Beckley will not likely be following New York City and California in requiring vaccines or Covid testing for city employees, Mayor Rob Rappold said Tuesday.
As the highly transmissible delta variant makes its way through the nation, New York responded by requiring its 340,000 municipal employees to be vaccinated by September or to undergo testing once a week and to wear masks. California unveiled a similar plan, and the Department of Veterans Affairs on Monday became the first federal agency to require medical workers to be vaccinated.
The VA does not offer the option of masks and testing.
Rappold said Tuesday that it is unlikely that Beckley will enact a similar strategy to deal with vaccine hesitancy. He said he had discussed his position with city attorney Bill File.
"I don't feel I have the right to make that requirement," said Rappold. "I'm going to err on the side of caution.
"I don't feel like I can ask members of Council who (among them) have not been vaccinated, and I don't know that I'm medically competent enough to base any of my decision on whether they have (been vaccinated) or not," he added. "At this point, it's not an issue.
"We've certainly encouraged people."
Rappold estimated that 80 percent of the city's 280 employees have possibly been vaccinated, but the statistics were not immediately available on Tuesday evening.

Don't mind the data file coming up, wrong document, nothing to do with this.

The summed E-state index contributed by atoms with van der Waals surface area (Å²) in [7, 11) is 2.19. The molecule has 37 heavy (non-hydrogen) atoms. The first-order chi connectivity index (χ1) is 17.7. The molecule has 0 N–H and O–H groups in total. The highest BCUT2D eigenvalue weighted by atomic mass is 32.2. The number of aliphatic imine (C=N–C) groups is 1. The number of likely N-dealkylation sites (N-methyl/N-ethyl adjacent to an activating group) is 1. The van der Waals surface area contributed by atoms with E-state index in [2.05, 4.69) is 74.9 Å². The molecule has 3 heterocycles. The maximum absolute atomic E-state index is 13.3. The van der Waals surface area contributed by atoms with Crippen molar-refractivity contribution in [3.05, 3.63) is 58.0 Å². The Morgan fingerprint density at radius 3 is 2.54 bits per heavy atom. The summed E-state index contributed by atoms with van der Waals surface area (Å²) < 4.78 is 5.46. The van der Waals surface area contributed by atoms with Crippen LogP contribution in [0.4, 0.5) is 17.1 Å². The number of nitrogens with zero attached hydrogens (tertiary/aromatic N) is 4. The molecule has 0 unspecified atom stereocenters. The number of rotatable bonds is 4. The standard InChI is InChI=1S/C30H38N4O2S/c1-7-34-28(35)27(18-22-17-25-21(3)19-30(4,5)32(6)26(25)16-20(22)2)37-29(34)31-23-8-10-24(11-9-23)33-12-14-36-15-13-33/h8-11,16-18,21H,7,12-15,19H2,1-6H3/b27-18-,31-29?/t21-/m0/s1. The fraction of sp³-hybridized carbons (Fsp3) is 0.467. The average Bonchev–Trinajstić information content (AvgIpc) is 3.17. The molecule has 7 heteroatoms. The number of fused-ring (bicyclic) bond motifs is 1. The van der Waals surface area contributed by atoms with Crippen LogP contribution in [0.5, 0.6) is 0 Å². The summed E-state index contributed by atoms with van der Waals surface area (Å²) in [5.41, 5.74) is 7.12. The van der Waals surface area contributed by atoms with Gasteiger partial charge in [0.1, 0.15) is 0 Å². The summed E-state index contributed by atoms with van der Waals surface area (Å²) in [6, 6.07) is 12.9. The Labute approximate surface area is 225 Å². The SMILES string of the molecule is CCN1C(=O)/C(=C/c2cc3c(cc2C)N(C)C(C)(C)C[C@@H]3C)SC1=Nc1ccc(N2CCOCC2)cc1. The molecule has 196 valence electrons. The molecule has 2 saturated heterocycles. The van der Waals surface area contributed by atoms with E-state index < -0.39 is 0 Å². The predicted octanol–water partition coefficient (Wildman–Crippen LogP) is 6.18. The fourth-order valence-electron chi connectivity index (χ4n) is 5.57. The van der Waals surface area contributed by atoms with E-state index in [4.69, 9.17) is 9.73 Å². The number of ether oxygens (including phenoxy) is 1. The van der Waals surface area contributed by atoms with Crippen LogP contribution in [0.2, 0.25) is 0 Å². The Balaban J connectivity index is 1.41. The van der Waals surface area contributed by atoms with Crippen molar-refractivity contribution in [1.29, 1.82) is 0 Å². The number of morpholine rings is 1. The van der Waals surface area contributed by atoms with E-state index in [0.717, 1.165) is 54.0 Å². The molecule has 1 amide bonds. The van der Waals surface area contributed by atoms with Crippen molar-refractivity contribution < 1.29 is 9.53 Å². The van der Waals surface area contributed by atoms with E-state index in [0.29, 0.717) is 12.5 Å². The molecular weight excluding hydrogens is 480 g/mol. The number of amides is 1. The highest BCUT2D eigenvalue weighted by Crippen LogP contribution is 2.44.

He said that the city mounted an early effort when vaccines first became available by providing vaccination opportunities to first responders. The city brought in vaccines from three different sources, when the vaccine was still scarce in the winter and spring.
"We've been very proactive in making sure everybody who wanted to have a vaccine received it at no cost," said the mayor.
Beckley Police Department Lt. Chris Graham said Monday that he volunteered in vaccination drives hosted by health officials in the city, which resulted in vaccinations of nearly 30,000 people, he said.
"I got the vaccine as soon as it became available, because of where I was exposed to it so much at work, where I take care of patient care," Graham explained. "I was afraid of coming home and bringing it home to my mom.
"I made sure she was vaccinated, and I made sure I got vaccinated."
He said that he needed the protection, as he had to carry dead bodies from houses where residents were infected with Covid. He had also seen the effects of the disease on those who needed medical transport. On one occasion, Graham had to break into a man's house because the man was too weak to open the door.
When firefighters got inside the house, Graham said, the man only drew enough breath to say, "Covid."
"It was a way to get our lives back and get our normal back, and, to me, that was a big deal," he said. "I enjoy going to concerts. I enjoy being out, and that was a way to get that back."
Currently, the Food and Drug Administration (FDA) has approved vaccines by Pfizer, Moderna and Johnson and Johnson on an emergency use basis. Full FDA approval has not yet been given.
Graham said he was not surprised by the VA decision to mandate vaccines and said that he anticipates that Covid vaccines could, eventually, become mandatory for participation in public life.
"You could, kind of, see it coming," he said. "I think this will be like with kids going to school.
"At a certain age, it will be a regular vaccination that they want kids to have, to go to school."
Raleigh County Fire Coordinator Kevin Price said Monday that he does not support involuntary vaccinations for first responders.
"To mandate a shot that someone who volunteers their time to help their fellow man is wrong," he said. "If I am mandated to take it to go to a restaurant or travel, then I'll just stay home and toss some ribs in the smoker and save money.
"It should be a choice — and one without any shaming, either way."